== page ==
Interestingly, depression severity doesn’t influence the ‘sudden gains’. Instead, individuals with considerable variability in their symptoms are more likely to experience sudden gains. This suggests cognitive flexibility could be a key contributor to this CBT phenomenon.

🌟  New brain imaging research has revealed that CBT strengthens the neural connections between the prefrontal cortex and the amygdala.

The improved connectivity between these two brain regions following CBT likely reflects enhanced top-down control of mood and emotions. CBT can reduce the activity of the amygdala (and other limbic structures), which predicts improvements in symptoms of depression and anxiety.

On the other hand, studies have observed reductions in connectivity between the prefrontal cortex and the anterior cingulate cortex following CBT. This network is involved in negative self-perception and ruminating thoughts in patients with depression. The weaker the connectivity of this pathway after CBT, the greater the improvements in depressive symptoms.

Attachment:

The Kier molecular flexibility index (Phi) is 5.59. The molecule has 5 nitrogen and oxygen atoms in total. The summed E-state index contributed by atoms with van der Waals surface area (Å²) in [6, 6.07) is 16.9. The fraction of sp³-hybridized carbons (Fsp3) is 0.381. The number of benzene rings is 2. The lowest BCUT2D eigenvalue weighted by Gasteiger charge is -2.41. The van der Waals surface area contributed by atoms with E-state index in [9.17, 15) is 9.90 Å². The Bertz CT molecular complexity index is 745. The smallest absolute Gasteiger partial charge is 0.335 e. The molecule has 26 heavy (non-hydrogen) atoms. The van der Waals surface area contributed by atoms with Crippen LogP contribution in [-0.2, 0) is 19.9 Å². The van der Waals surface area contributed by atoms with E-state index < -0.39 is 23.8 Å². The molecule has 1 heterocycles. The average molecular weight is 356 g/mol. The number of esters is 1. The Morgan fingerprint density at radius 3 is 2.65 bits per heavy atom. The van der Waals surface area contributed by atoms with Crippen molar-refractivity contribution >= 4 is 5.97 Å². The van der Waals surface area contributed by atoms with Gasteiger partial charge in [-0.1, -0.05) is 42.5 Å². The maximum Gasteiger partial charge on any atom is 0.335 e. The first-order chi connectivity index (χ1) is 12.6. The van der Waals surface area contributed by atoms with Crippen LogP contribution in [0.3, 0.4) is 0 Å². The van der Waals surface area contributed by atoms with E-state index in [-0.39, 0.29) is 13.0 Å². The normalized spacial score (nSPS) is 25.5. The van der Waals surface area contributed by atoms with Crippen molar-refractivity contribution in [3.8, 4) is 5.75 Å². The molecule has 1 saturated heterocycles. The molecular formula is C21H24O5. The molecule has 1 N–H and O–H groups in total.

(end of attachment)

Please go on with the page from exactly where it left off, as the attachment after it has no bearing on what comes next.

🌱  People with mild to moderate depression may respond better to CBT than those with severe depression.

However, those with severe depression can still benefit from CBT. Instead, when depressive symptoms become more severe, the patient may require a more comprehensive treatment plan. Research indicates that combining CBT with anti-depressants and controlling for other factors, such as therapists’ experience, can deliver the greatest effect for people with severe depression.

🌱  Patient-therapist bond improves depressive symptoms.

Though the therapeutic bond can affect outcomes at all stages of therapy, it appears to have the strongest influence during the later stages of CBT. However, it’s unclear whether improvements in symptoms cause feelings of increased bonding or if the bond itself improves symptoms.

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  1. Sarah McKay on November 24, 2014 at 8:12 pm

    This in a comment in an email today …

    Hi Dr McKay,